“Among transgender and nonbinary young people, half seriously considered suicide, and one in five attempted suicide in the past year. This is a public health crisis — and it’s preventable,” added Kasey Suffredini, the Trevor Project’s vice president of advocacy and government affairs. “Our government must work from the top down to curb risk factors like violence and discrimination and increase access to essential health care, safe schools, and support systems. Yet far too many lawmakers at the state level are working overtime to push a dangerous political agenda that will jeopardize young lives. We understand that some of these issues can seem complicated for people who’ve never met a transgender person, but the impact of victimization on our young people is clear and dire.”

The Trevor Project also asked respondents to describe a world where all LGBTQ+ people are accepted. Frequent answers included “People are able to express themselves and be who they want to be”; “People mind their business”; “People have better mental health”; “Gender-neutral bathrooms”; “No one would have to worry about coming out”; and “No more anti-LGBTQ laws.” Respondents said that the world would feel better, happy, peaceful, beautiful, safe, and comfortable.

The survey was conducted using an online platform between September 1 and December 12 of last year. Respondents were recruited via targeted ads on social media. The full document is available here.

If you are having thoughts of suicide or are concerned that someone you know may be, resources are available to help. The 988 Suicide & Crisis Lifeline at 988 is for people of all ages and identities. Trans Lifeline, designed for transgender or gender-nonconforming people, can be reached at (877) 565-8860. The lifeline also provides resources to help with other crises, such as domestic violence situations. The Trevor Project Lifeline, for LGBTQ+ youth (ages 24 and younger), can be reached at (866) 488-7386. Users can also access chat services at TheTrevorProject.org/Help or text START to 678678.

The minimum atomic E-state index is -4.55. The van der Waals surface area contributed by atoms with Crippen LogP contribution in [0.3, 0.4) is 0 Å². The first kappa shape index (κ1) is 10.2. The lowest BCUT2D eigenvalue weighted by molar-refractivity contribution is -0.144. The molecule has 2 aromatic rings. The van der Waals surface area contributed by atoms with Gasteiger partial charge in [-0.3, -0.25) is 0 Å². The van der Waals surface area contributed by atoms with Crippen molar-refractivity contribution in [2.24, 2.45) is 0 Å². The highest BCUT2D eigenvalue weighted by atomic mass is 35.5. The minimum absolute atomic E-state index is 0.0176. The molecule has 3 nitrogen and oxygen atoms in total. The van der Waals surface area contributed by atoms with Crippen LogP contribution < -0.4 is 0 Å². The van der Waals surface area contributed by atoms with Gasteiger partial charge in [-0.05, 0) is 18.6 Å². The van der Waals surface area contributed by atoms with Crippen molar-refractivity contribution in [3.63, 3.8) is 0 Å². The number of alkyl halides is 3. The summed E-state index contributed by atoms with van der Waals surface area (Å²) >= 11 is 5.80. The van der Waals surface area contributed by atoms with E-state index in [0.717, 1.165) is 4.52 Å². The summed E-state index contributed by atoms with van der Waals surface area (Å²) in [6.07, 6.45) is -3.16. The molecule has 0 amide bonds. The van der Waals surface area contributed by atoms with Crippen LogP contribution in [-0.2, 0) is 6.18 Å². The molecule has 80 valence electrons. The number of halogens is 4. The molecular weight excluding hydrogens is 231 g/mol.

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Trudy Ring

Trudy Ring is The Advocate’s senior politics editor and copy chief. She has been a reporter and editor for daily newspapers and LGBTQ+ weeklies/monthlies, trade magazines, and reference books. She is a political junkie who thinks even the wonkiest details are fascinating, and she always loves to see political candidates who are groundbreaking in some way. She enjoys writing about other topics as well, including religion (she’s interested in what people believe and why), literature, theater, and film. Trudy is a proud “old movie weirdo” and loves the Hollywood films of the 1930s and ’40s above all others. Other interests include classic rock music (Bruce Springsteen rules!) and history. Oh, and she was a Jeopardy! contestant back in 1998 and won two games. Not up there with Amy Schneider, but Trudy still takes pride in this achievement.
Trudy Ring is The Advocate’s senior politics editor and copy chief. She has been a reporter and editor for daily newspapers and LGBTQ+ weeklies/monthlies, trade magazines, and reference books. She is a political junkie who thinks even the wonkiest details are fascinating, and she always loves to see political candidates who are groundbreaking in some way. She enjoys writing about other topics as well, including religion (she’s interested in what people believe and why), literature, theater, and film. Trudy is a proud “old movie weirdo” and loves the Hollywood films of the 1930s and ’40s above all others. Other interests include classic rock music (Bruce Springsteen rules!) and history. Oh, and she was a Jeopardy! contestant back in 1998 and won two games. Not up there with Amy Schneider, but Trudy still takes pride in this achievement.